The policy paper, simply entitled “National Health Insurance in South Africa” contains a chapter on the cost, lower than estimated before, but still a whopping figure (Reuters quoted a government source as saying the NHI will require R125 billion by next year, when pilot projects will start in 10 regions (national treasury will give a conditional grant for this in the 2012/13 budget in February, but we don’t know how much yet but it means no extra taxes, yet), and R214 billion by 2020. We’ll know tomorrow if they’re right.

At the postcabinet briefing, health minister Aaron Motsoaledi was reassuringly flanked by finance minister Pravin Gordhan. They couldn’t answer all of our questions (and this info isn’t in the green paper either, sorry to say), among which were how much extra we’ll be taxed for it, how much (or little) you have to earn to start paying tax on it (what we know for sure is that nobody with a large enough income will be able to “opt out” of contributing), or how much exactly all of this will cost (the figures in the report are only guidelines, Motsoaledi said – they will depend on the outcome of the audits his department is doing with the help of its fancy database).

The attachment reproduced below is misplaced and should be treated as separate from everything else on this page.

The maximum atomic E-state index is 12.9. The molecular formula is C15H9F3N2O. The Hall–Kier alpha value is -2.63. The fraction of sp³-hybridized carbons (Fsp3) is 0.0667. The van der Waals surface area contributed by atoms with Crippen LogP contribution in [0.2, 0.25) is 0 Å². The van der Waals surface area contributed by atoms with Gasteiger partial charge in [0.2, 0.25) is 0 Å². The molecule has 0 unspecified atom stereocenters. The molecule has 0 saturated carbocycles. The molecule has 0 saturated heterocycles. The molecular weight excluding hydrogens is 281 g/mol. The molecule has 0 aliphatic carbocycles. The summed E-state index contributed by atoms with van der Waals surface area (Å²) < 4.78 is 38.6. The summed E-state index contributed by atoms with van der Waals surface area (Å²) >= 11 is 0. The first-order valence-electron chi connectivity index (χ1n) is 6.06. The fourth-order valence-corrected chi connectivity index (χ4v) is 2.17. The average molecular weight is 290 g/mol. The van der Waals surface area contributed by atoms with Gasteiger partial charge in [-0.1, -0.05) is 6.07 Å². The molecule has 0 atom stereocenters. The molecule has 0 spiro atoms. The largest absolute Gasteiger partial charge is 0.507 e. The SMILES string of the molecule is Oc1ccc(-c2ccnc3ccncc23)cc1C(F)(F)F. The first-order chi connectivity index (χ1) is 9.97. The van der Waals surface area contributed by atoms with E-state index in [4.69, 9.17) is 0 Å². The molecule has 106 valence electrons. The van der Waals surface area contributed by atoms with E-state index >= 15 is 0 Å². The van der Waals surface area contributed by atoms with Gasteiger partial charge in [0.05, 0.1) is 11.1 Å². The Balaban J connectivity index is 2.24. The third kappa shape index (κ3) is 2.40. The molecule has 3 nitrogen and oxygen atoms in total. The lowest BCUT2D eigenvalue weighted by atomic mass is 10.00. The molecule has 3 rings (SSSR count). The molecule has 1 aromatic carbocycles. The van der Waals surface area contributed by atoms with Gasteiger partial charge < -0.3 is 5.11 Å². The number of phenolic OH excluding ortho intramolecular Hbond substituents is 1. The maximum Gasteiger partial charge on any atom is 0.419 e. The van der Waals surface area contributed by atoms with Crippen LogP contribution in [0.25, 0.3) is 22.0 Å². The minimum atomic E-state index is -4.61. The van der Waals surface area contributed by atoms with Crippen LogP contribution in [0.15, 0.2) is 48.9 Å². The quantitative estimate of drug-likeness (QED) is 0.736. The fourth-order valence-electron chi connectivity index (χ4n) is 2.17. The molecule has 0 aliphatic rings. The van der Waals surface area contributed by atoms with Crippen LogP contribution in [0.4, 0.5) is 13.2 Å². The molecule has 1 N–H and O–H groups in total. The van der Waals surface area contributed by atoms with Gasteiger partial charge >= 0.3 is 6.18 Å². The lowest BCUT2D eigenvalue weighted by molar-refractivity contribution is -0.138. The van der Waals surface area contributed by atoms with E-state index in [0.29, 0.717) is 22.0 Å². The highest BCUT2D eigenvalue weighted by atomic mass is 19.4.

Gordhan said the plan is for the funds to come from the fiscus (tax money), mandatory funding from employers (bosses already contribute towards medical aid schemes anyway), user charges from individuals (healthcare won’t be totally gratis it seems) and public private partnerships will be used for the building of hospitals and facilities.

It is also about using money more effectively. “There is money in the system, but it will have to be worked out,” Gordhan said. “It is not just about adding on money, but asking tough questions and getting the best value for our money and outcomes”.